We seem to spend a lot of time all learning the same unwritten truths.  Why don’t we write them?

    • http://www.gwern.net/ gwern

       Relevant: http://www.overcomingbias.com/2012/09/missing-life-lessons.html & http://www.overcomingbias.com/2009/03/ill-be-different.html (cf. the personality research making the rounds today, although it’s been criticized as measuring the wrong thing).

      • Pablo

        Also:

        “Young people, middle-aged people, and older people all believed they had changed a lot in the past but would change relatively little in the future. People, it seems, regard the present as a watershed moment at which they have finally become the person they will be for the rest of their lives.”

      • Phil

        Thank you, that first link was the post I remembered.  My take is a little different: not so much about an old person passing on lessons (although that would be great!), but an overall lack of societal interest in having young people know.  

        Schools teach sex education, right?  Why don’t they teach “love education”?  I think there would be opposition to that, perhaps for some of the reasons Robin mentioned in that post.
          

      • http://www.gwern.net/ gwern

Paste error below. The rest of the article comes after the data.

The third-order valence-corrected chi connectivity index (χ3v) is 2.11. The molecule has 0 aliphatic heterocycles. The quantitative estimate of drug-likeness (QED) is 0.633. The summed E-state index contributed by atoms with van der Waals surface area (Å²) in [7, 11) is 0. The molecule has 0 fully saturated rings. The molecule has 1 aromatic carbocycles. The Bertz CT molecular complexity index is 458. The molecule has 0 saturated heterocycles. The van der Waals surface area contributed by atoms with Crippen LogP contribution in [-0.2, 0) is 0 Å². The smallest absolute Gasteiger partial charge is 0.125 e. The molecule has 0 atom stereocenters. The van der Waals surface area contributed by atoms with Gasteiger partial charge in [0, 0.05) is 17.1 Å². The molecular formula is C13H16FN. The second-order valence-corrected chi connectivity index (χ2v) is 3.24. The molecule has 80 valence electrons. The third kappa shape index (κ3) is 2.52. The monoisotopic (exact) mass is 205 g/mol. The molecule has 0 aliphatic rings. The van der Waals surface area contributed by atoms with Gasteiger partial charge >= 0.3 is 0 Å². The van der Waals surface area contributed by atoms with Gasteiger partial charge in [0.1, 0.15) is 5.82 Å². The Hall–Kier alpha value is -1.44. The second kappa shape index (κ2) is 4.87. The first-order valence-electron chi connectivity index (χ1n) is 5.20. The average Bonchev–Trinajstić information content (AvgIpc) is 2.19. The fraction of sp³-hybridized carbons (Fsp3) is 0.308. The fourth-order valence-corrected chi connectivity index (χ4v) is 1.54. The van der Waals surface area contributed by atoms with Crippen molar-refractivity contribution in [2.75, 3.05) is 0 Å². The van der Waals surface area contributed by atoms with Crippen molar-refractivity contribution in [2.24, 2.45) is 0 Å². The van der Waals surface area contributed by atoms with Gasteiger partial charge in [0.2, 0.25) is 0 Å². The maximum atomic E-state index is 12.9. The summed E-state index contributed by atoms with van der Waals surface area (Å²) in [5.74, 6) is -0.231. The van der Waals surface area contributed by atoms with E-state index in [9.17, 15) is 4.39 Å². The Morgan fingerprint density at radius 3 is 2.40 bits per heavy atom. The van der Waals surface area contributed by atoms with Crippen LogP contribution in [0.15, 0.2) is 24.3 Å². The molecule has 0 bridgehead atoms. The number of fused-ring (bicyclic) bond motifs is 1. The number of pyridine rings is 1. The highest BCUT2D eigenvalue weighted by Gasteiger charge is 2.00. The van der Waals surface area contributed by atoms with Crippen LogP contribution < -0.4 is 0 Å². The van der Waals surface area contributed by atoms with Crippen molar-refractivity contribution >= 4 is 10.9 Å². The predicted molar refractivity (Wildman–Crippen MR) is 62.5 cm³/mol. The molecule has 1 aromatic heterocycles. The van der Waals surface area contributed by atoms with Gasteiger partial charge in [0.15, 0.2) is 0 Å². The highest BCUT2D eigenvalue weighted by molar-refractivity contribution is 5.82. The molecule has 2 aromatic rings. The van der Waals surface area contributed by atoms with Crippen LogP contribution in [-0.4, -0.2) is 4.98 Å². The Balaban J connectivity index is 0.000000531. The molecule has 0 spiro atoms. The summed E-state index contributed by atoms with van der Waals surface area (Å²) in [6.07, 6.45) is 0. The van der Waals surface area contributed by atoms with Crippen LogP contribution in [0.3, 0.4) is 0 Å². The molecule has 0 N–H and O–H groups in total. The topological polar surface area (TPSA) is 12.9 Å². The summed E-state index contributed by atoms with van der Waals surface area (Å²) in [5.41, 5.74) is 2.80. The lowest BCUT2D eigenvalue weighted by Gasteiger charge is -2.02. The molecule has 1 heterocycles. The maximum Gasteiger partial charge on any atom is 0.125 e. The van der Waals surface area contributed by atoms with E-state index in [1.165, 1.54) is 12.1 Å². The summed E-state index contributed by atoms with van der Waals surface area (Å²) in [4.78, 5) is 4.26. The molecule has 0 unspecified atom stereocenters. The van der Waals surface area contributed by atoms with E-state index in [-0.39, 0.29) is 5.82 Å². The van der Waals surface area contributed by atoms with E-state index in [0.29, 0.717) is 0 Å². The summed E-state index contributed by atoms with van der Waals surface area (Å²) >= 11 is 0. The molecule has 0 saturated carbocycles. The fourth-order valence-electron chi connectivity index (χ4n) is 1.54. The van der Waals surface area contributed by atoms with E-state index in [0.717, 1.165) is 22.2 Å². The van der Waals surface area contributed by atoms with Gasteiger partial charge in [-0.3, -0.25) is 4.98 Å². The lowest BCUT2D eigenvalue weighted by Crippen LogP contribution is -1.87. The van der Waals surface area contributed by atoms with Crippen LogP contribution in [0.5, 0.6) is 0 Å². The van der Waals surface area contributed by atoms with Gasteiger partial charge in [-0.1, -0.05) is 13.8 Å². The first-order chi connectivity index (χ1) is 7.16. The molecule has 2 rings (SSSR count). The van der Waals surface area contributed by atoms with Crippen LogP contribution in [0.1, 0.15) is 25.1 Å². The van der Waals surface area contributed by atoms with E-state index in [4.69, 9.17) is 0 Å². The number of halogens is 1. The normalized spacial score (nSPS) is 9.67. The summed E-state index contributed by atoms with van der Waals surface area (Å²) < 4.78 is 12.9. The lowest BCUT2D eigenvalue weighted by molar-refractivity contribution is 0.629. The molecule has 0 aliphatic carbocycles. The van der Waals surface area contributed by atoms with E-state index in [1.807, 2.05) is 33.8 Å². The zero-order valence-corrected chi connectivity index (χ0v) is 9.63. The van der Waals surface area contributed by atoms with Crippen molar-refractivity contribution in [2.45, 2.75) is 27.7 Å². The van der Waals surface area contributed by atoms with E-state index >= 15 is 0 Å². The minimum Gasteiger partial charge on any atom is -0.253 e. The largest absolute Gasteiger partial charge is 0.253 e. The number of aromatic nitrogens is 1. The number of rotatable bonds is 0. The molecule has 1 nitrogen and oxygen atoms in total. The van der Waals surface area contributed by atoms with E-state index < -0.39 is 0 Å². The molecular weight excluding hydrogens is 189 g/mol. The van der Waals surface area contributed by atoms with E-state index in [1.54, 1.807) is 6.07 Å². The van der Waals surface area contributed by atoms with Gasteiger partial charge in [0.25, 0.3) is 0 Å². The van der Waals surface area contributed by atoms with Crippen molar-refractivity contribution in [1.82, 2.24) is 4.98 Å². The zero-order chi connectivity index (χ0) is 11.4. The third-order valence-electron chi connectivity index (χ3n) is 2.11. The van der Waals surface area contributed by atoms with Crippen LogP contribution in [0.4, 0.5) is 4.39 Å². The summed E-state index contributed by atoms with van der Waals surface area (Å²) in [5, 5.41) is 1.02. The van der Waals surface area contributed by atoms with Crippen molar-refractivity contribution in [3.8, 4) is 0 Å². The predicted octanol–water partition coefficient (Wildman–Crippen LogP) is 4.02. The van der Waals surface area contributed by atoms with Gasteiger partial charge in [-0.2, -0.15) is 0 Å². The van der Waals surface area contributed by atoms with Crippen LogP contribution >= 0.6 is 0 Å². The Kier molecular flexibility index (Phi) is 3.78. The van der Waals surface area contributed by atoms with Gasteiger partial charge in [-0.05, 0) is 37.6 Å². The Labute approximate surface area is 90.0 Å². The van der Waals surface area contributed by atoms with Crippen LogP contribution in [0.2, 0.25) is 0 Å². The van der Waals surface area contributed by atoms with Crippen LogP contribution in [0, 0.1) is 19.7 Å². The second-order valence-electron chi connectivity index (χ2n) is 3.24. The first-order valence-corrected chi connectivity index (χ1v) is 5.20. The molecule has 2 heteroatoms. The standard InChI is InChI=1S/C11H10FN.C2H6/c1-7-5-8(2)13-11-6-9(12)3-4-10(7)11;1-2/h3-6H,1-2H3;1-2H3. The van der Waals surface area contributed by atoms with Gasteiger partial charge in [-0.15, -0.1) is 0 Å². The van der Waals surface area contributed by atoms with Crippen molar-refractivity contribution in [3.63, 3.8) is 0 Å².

Well, to use your sex education example – what makes you think any ‘love education’ would be useful and not turn out to be Far and equivalent to abstinence-only sex ed? Love is about as Far a topic as you can get….

      • Phil

        Not sure how to reply to gwern below … is there a limit to depth of replies?  

        In any case … yes, “love education” might not be realistic in practice.  But why is there are no attempt to even acknowledge that some knowledge might be a good thing for young people to have?

      • http://www.gwern.net/ gwern

         > Not sure how to reply to gwern below … is there a limit to depth of replies?

        Yes. It’s a bizarre misfeature of OB, and constant technical losing like that is a major reason most former OB commenters migrated to LW – why put up with a crappy platform when OB is now just the Robin Hanson show?

        > But why is there are no attempt to even acknowledge that some knowledge might be a good thing for young people to have?

        Because what would they tell you? Again, Near/Far: anything that might be empirically useful like Game or The Rules would come off as awful and cynical and misogynist and/or misandrist.

      • http://overcomingbias.com RobinHanson

        Gwern, no better platform is available to me. OB is supported by the same group who made the LW platform.

      • Misaki

        Let me try again. People are afraid of having to talk about things like this: